The Irish Times view on Israel-Gaza tensions: dangerously poised

Neither side wants war – but that’s no guarantee that they won’t end up fighting one

A ball of fire billows above buildings in Gaza City during reported Israeli strikes on Monday. Photograph: Majdi Fathi/AFP/Getty Images

A ball of fire billows above buildings in Gaza City during reported Israeli strikes on Monday. Photograph: Majdi Fathi/AFP/Getty Images

 

An uneasy calm held yesterday between Israel and Hamas, but the situation remains volatile and both sides risk finding themselves fighting a war that neither of them wants. The latest exchanges of fire began on Monday, when a rocket from Gaza hit a home north of Tel Aviv, injuring seven people. Israel responded by sending two extra brigades of soldiers to its border with the enclave and ordering air strikes against Hamas-linked sites, including its military intelligence headquarters and the office of Hamas political leader Ismail Haniyeh. A further 60 projectiles were then fired into Israel.

The flare-up could have cost lives, but it is noticeable that both sides showed some restraint. That’s because neither of them wants an all-out war. Hamas knows the consequences for the strip would be catastrophic. The last war, in 2014, ended with more than 2,200 Palestinian deaths and the flattening of large swathes of urban space in Gaza. The death toll on the Israeli side was much lower, at 73, but the conflict was costly and ultimately did not alter the broad contours of the stand-off. Opinion polls show Israelis do not want another war.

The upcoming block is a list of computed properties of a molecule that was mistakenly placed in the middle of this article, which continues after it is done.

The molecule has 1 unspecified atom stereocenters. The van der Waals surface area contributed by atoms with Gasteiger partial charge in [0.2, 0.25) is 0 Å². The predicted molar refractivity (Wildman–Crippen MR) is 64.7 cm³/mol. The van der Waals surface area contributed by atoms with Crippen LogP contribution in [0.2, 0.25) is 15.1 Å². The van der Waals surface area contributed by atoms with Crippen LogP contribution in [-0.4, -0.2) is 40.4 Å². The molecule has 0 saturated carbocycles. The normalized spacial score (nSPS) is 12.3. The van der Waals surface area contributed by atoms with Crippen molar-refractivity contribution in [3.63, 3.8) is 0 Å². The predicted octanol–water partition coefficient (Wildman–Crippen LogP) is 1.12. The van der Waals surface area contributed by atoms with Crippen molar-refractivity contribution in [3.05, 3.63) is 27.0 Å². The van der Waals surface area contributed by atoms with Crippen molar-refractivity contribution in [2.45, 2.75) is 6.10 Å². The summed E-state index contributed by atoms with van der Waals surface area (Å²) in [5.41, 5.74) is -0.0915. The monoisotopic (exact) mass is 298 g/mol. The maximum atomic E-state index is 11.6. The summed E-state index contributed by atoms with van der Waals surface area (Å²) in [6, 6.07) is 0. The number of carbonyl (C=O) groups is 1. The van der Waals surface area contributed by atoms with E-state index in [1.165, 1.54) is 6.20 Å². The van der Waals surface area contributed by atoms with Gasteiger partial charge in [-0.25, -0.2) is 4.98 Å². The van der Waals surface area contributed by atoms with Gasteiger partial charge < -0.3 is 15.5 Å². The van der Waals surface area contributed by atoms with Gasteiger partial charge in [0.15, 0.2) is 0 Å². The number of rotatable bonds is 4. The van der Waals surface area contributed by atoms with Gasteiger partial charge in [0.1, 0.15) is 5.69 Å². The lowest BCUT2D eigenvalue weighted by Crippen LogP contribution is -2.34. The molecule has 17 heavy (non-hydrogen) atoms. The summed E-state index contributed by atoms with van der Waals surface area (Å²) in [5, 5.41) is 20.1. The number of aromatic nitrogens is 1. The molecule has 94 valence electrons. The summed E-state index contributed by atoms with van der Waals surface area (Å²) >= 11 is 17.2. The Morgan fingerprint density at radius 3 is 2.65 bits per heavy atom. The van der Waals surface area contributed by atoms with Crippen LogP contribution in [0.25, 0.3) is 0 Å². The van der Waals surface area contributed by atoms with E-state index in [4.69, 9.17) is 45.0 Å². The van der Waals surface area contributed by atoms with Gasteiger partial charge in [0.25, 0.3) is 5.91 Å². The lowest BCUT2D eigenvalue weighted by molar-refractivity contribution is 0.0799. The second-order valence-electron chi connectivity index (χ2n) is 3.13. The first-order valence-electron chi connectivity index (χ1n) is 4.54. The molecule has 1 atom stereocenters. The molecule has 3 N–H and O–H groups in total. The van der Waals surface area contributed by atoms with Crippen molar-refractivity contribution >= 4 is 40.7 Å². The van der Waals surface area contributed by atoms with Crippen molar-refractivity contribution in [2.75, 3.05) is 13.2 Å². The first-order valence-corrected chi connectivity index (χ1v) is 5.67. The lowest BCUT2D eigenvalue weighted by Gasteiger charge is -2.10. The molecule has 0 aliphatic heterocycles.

Simultaneously, however, both sides have an interest in keeping these tensions uppermost in the minds of their people. Israel’s election takes place in two weeks, and if he is to remain prime minister, Binyamin Netanyahu will need a strong showing not only for his Likud but for all right-wing parties, whose support he hopes to count on to build a coalition. Reminding Israelis of the threat from Hamas allows him to put the focus on security, pushing his legal troubles to the background. For its part, Hamas has recently faced some of the biggest protests against its rule since it took power in 2007. Last week, it suppressed rallies over tax increases, arresting dozens of people.

The situation is dangerously poised. Tensions will rise further this weekend with mass protests called by Hamas to mark one year of demonstrations at the border fence with Israel. Both sides must weigh their actions carefully if the region is not to be tipped into another disastrous war.

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